Hung Over Again - This Is Becoming a Habit!

Share photos, videos, schedules and your experience touring in Brass-Era autos
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Hung Over Again - This Is Becoming a Habit!

Post by oldcarfudd » Wed Oct 19, 2016 9:48 am

This year’s Hershey Hangover was another international touring experience. While there were no Aussies or Irish, we did have the Van Dykens from Canada with their Buick, Willem van der Horst and Hans van der Wouden from the Netherlands (via the UK) with the Buick they keep in the US for touring, and some Kiwis who joined us and rode in back seats. Unusual cars included Patrick and Peggy Whaley’s (factory correct purple!) friction drive 1909 Petrel that hadn’t been seen in several years, Bob and Rob “Cub” Barrett’s 1913 Rolls-Royce London-Edinburgh, Mike Zerega’s and Rob Burchill’s 1910 Stanley, David and Nel Deardorff’s 1912 Pullman, Bob and Nancy Ladd’s 1910 Chalmers-Detroit, and four (count ‘em!) enormous Locomobiles.

This year, for the first time, the tour included the choice of shorter “Creepy-Crawly” or longer routes. The intent of the shorter routes was to encourage slower cars to participate, as well as offering overHersheyed tourists (and those with troublesome cars) a way to get home a bit sooner. Two two-cylinder REOs joined the tour.

Sunday, for the third time in five Hangovers, we visited the ever-popular Harvest Days at the Landis Valley Village and Farm Museum. There were horse-drawn wagon rides, demonstrations of making apple butter and cider, live music and food – and, of course, our cars were a major attraction. This place, together with the Amish buggies and covered bridges we saw in abundance, is a particular hit with overseas visitors, who get to see old-time Americana.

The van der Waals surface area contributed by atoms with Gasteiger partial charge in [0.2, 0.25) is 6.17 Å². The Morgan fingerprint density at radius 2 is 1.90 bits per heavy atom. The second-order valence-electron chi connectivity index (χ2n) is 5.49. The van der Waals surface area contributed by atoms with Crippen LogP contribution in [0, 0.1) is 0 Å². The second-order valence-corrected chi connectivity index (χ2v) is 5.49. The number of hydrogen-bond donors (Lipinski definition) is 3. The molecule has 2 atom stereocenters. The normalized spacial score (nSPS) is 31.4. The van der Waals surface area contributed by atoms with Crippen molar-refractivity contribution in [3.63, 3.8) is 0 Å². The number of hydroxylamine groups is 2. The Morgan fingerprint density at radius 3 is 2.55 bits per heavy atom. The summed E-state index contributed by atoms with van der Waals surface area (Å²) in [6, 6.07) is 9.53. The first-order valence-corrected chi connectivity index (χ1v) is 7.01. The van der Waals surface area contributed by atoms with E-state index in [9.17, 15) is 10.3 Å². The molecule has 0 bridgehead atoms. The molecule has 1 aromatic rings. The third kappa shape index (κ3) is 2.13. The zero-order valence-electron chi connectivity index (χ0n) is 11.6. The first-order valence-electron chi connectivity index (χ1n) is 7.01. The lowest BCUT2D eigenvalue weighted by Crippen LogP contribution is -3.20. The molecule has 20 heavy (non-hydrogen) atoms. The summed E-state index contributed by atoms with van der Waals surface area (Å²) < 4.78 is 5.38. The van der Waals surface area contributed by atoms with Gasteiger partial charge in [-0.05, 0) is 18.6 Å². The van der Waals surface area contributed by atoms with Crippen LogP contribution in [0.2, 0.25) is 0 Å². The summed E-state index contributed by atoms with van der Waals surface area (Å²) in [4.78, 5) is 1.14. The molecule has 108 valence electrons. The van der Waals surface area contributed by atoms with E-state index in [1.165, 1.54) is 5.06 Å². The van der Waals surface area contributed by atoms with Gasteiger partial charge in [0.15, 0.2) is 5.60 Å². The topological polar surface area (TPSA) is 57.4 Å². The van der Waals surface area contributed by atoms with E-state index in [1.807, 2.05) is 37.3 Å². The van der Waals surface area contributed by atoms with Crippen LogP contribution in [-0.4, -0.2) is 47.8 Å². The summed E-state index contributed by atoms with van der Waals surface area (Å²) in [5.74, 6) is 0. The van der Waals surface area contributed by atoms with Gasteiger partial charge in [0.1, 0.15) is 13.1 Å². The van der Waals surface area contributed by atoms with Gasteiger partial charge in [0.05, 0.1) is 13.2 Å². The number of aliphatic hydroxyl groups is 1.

Two E-M-Fs and a REO at Landis Valley Farm
The Ladd Chalmers-Detroit
A Ford at Landis Valley Farm
REO, Packard, REO, Maxwell
Clay Green's Buick, dwarfed by a Locomobile
On the way to the farm, the longer route stopped for coffee and doughnuts at Mike Burkholder’s collection of mostly ‘60s Pontiac muscle cars and Corvettes. We all appreciated his fine original 1923 Stevens-Duryea touring car. My personal favorite was his 1947 MG-TC, but I’m not sure I’m still spry enough to get in and out of it and I was too shy to ask permission to try.
Cars at Burkholder's; the Whaley's Petrel in front
One of the Locomobiles
The Wallace Packard
An E-M-F and a Stanley
Buick, E-M-F, Ford and REO; the Bonos are dressed for fall chill.
I'm not sure what this is, but if it follows me home, may I keep it?
After lunch at the farm, the longer tour went to a wolf sanctuary. This turned out to be a tourist trap. There were barbeque and soda for sale, a guy prancing around in a wolf suit, and what seemed to be about 3,944.3 people per wolf (but was probably only 10% that many). Were I a wolf, I would reside elsewhere. The unimproved dirt driveway to the hilltop parking lot, with many starts and stops forced by traffic, was far and away the steepest we encountered on the whole Hangover. The Petrel made it, but shortly thereafter its friction disc lining gave up the ghost. (In fairness, it hadn’t been replaced in decades.) The scenic drive home, just at the start of fall foliage season, included two covered bridges.